There's a Thai behind the sultanate's first feature in 45 years
BRUNEI, AN oil-rich Muslim-majority sultanate on the island of Borneo, is little known to folks in the film circle because very few films have been made there.
“What’s So Special About Rina?” (“Ada Apa Dengan Rina”) should change that. Directed by Harlif Haji Mohamad and Farid Azlan Ghani, “What’s So Special About Rina?” firmly puts Brunei on the filmmaking map.
And behind it all is a Thai woman, Nurain Abdullah, who originally hails from Khon Kaen. After graduating from Chulalongkorn University’s Communications Arts Faculty, she took part in an Asean exchange programme in Kuala Lumpur. And that’s where she met Brunei native Harlif. They got married and together they have been running Regal Blue Production for the past 10 years, doing mainly TV shows.
“We are Asean,” they said together at the recent Luang Prabang Film Festival, where they and their film were a highlight of the five-day event. It was a historic first for the four-year-old festival, to have entries from all 10 Asean countries.
Aside from being the first feature film from Brunei since 1968, it’s also the first strictly commercial effort and the very first in the native Brunei Malay dialect. It also features all-Bruneian cast and crew.
And another thing the film shows is that Bruneians can be funny. “What’s So Special About Rina?” is flat-out hilarious.
The stylish romance comedy centres on a sad-sack advertising man named Hakim (Syukri Mahari) and his ladies-man roommate Faisal (an irrepressible Tauffek Ilyas). Hitting 30, the pressure is on Hakim to finally get married. Man-on-the-street interviews (okay, there are nice Muslim ladies as well) affirm what everyone in Brunei society thinks. “Oh, you’re 30? When are you going to get a nice girl and settle down”, etc, etc.
Shaven-headed smoothie Faisal, ever the player, somehow convinces Hakim that he is destined to marry a woman named Rina. And wouldn’t you know it, the next day, a new marketing manager joins the firm. Her name? It’s Rina (Dayangku Moniri Pengiran Mohiddin) of course. The pair end up working closely together, and it seems Hakim’s destiny will come true.
Meanwhile, Faisal falls for a pretty waitress named Trini but must compete for her affections with a rotund Elvis impersonator. This leads to the two men competing on a TV talent show that’s a showcase for Faisal’s talent as a singer of dangdut. That’s the popular Indian-flavored Indonesian music genre that has toes tapping even in Brunei.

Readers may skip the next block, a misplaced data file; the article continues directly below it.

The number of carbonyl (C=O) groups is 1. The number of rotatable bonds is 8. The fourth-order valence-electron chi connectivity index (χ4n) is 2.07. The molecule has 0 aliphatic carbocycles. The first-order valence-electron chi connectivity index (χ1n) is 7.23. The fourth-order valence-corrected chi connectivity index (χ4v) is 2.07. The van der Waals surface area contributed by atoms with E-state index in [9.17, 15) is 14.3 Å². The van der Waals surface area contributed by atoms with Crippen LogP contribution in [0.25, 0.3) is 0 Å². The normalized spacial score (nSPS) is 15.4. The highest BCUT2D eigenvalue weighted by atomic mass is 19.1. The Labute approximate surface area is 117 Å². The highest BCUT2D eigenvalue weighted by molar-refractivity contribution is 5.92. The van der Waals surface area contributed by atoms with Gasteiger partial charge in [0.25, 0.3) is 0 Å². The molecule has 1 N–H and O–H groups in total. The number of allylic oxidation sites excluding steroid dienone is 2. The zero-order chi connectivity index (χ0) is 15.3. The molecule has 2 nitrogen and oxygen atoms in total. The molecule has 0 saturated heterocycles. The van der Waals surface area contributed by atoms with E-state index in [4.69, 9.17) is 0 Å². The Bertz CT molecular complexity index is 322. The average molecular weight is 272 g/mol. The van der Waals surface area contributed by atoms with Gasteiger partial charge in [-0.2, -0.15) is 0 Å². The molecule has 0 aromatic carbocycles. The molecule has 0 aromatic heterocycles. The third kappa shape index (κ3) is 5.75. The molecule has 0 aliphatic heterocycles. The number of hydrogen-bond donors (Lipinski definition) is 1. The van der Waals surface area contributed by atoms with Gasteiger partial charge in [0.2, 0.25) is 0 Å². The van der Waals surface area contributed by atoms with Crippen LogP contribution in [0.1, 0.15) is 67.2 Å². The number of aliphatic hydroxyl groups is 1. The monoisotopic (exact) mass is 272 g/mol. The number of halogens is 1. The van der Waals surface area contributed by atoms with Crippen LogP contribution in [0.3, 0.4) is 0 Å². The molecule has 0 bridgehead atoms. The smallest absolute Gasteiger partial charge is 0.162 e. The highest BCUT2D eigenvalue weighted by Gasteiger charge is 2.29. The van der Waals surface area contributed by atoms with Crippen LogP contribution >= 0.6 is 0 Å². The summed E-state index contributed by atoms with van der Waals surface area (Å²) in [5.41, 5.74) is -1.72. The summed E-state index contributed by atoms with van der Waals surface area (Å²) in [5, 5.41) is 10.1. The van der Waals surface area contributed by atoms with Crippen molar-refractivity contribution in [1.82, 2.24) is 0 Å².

Reflective moments lead to many fantasy asides, and at times it’s hard to tell fantasy from reality. There are also animated flourishes, such as Rina blowing cartoon flowers like bubbles. Another scene has a guy’s eyes popping out of a pair of binoculars, Tex Avery style.
Harlif cites a seemingly unlikely source as his biggest influence, the Farrelly brothers’ gross-out comedy “There’s Something About Mary”. And the riotous humour is much the same, though without the sexual references and hair gel – they keep it clean.
Having tackled their first feature film and made fans with their crowd-pleasing comedy, Harlif and Nurain next plan to do drama. And they say other filmmakers in Brunei have been encouraged by the success of “Rina”, which had sell-out runs in local cinemas and won an award at an Asean film fest earlier this year.
Clouds over Rotterdam
Having been supported by the festival’s Hubert Bals Fund, it’s no surprise that Lee Chatametikool’s debut feature “Concrete Clouds” is among the “early Tigers” selected for competition in next month’s International Film Festival Rotterdam.
The festival’s programmers describe it:
“Father jumps off the roof. The economy caves in. The childhood sweetheart remains out of reach. The nice girl next-door slides into prostitution. The elder brother knows better. The younger brother has no idea. Only a very special filmmaker could turn that into something light-footed and moving.”
“Concrete Clouds” makes its European premiere in Rotterdam, following its world premiere in Busan.
A Thai release is being eyed for sometime early next year.
It’s the debut feature by Lee, who has been working for more than a decade as a film editor, and is best known for his work with Apichatpong Weerasethakul and Anocha Suwichakornpong.
They are among his producers on “Concrete Clouds”, and with that film complete, Apichatpong and Anocha are both keen to get back to directing their own movies, and both were helped out in their efforts by the Rotterdam fest’s Hubert Bals Fund, which recently released its autumn round of awards.
Apichatpong’s working on “Cemetery of Kings”, his first feature since 2010’s Palme d’Or winner “Uncle Boonmee Who Can Recall His Past Lives”. “Cemetery of Kings” is about soldiers coming down with “sleeping sickness” in a Mekong River town. It was previously pitched at last January’s Hong Kong-Asia Film Financing Forum.
Meanwhile, Anocha is seeking to move ahead with her sophomore directorial feature, “By the Time It Gets Dark”, which was supported by the Prince Claus Fund of CineMart in Rotterdam. It will be her followup to 2009’s “Mundane History” (“Jao Nok Krajok”). “By the Time It Gets Dark” deals with a young factory worker who embarks on a quest to find her freedom.